Bad Blood and Whistle Blower both deal with the ugly underside of Silicon Valley. Both Theranos and Uber turn out to be even more evil than you’d expect.
Sarah M. Broom, The Yellow House
Joanna Connors, I Will Find You
Tara Westover, Educated
I like memoirs that are about both the author’s experiences and something larger. Educated is the fascinating story of a woman raised with no schooling by her doomsday-prepper parents — and she went on to college and eventually Harvard. The Yellow House is about life in New Orleans before, during, and after Hurricane Katrina, and the way it’s still shaping her life and family. Absolutely fantastic book. I Will Find You is a grim, no-holds-barred story by a reporter who was raped by a stranger. After his death in prison, she investigated his history, trying to understand how he became the person who could commit that act.
Jean Anouilh, Antigone
Emily Mann, Annulla: An Autobiography
Emily Mann, Execution of Justice
Emily Mann, Still Life
Luigi Pirandello, Each in His Own Way
Luigi Pirandello, Six Characters in Search of an Author
Emily Mann’s plays are about violence: the Third Reich, the Vietnam War and its aftereffects, the murder of Harvey Milk and George Moscone. Execution of Justice and Still Life both use a collage format, an interweaving of voices similar to The Laramie Project.
Pirandello’s comedies feature absurdity and breaking the fourth wall; Each in His Own Way includes scenes that take place “in the audience.”
Anouilh’s Antigone, written during WW2, is the most cynical take I’ve seen on that story.
Kim Addonizio, Now We’re Getting Somewhere
Maya Angelou, Celebrations
Billy Collins, Ed., Poetry 180: A Turning Back to Poetry
Farida D., The List of Shit That Made Me a Feminist
Annie Finch, Ed., An Exaltation of Goddesses
Michael Lassell & Elena Giorgiou, Eds., The World in Us: Lesbian & Gay Poetry of the Next Wave
Amanda Lovelace, Break Your Glass Slippers
Amanda Lovelace, Flowers, Crowns & Fearsome Things
My two requirements for poetry: that it be comprehensible, and actually about something. Kim Addonizio is one of my favorite contemporary poets, with vivid takes on love, lust, and mortality. Amanda Lovelace writes about difficult and sometimes toxic relationships with parents and lovers. Each individual poem seems simple, but they weave together into a complex narrative.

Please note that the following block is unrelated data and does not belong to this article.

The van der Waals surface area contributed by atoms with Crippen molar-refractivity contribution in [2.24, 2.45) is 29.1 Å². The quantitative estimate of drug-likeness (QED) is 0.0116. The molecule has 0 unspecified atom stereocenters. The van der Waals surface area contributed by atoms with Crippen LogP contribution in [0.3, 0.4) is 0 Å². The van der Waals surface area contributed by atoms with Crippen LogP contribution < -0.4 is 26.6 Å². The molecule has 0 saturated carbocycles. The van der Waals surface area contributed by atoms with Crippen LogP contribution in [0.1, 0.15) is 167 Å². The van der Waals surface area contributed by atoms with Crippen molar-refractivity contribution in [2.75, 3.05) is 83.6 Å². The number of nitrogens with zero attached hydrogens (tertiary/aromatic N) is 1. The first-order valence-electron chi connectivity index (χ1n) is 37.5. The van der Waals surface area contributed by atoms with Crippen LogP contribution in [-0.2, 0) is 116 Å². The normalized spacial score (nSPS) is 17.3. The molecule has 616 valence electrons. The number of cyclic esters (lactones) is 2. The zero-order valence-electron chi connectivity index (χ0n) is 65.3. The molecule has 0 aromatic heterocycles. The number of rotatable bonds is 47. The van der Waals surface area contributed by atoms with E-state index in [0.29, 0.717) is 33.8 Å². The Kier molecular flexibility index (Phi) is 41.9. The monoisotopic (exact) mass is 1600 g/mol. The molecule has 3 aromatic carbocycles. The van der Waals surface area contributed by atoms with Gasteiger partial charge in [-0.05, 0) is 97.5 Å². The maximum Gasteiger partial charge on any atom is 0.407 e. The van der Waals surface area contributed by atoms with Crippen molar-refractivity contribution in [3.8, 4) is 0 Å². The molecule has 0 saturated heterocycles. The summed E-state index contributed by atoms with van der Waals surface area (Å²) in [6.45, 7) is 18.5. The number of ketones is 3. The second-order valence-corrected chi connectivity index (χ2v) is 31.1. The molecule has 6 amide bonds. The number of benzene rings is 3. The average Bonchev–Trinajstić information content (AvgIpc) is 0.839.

The List of Shit that Made Me a Feminist is a series of short, blunt takes on issues from economics to body image to parenting, through the eyes of an Arab woman who didn’t dare use her real name or even identify her nationality.
The World in Us has an interesting variety of LGBT+ voices, but feels a little dated (published in 2000 — kind of amazing how much has changed since then). I normally love Maya Angelou, but Celebrations contains only a handful of poems, each written for a “special occasion” (including, of course, the amazing “On the Pulse of Morning” from the first Obama inauguration).
Samantha Ellis, How to Be a Heroine
Carl Hiaasen, Kick Ass
Zora Neale Hurston, Tell My Horse
Laurie Lamson, ed., Now Write!
Tell My Horse is about Hurston’s travels in the Caribbean, and her encounters with voodoo.
Kick Ass is a collection of Hiaasen’s newspaper columns. A bit dated (80’s and 90’s), but Florida’s political scandals are never not funny. The section on out-of-control gun culture is hard to read; the author could not have imagined that, years later, a gun nut would burst into a newsroom and murder Hiaasen’s brother.
Now Write! is a collection of essays on writing, and writing exercises, from SF/fantasy/horror authors. How to Be a Heroine is about the various heroines that the author grew up reading about, and what they have to say to her now: Anne of Green Gables, Jane Eyre, Catherine in Wuthering Heights, and the incomparable Elizabeth Bennett, as well as modern books like Lace and Valley of the Dolls. But really: Gone with the Wind?
Cross-posted at Daily Kos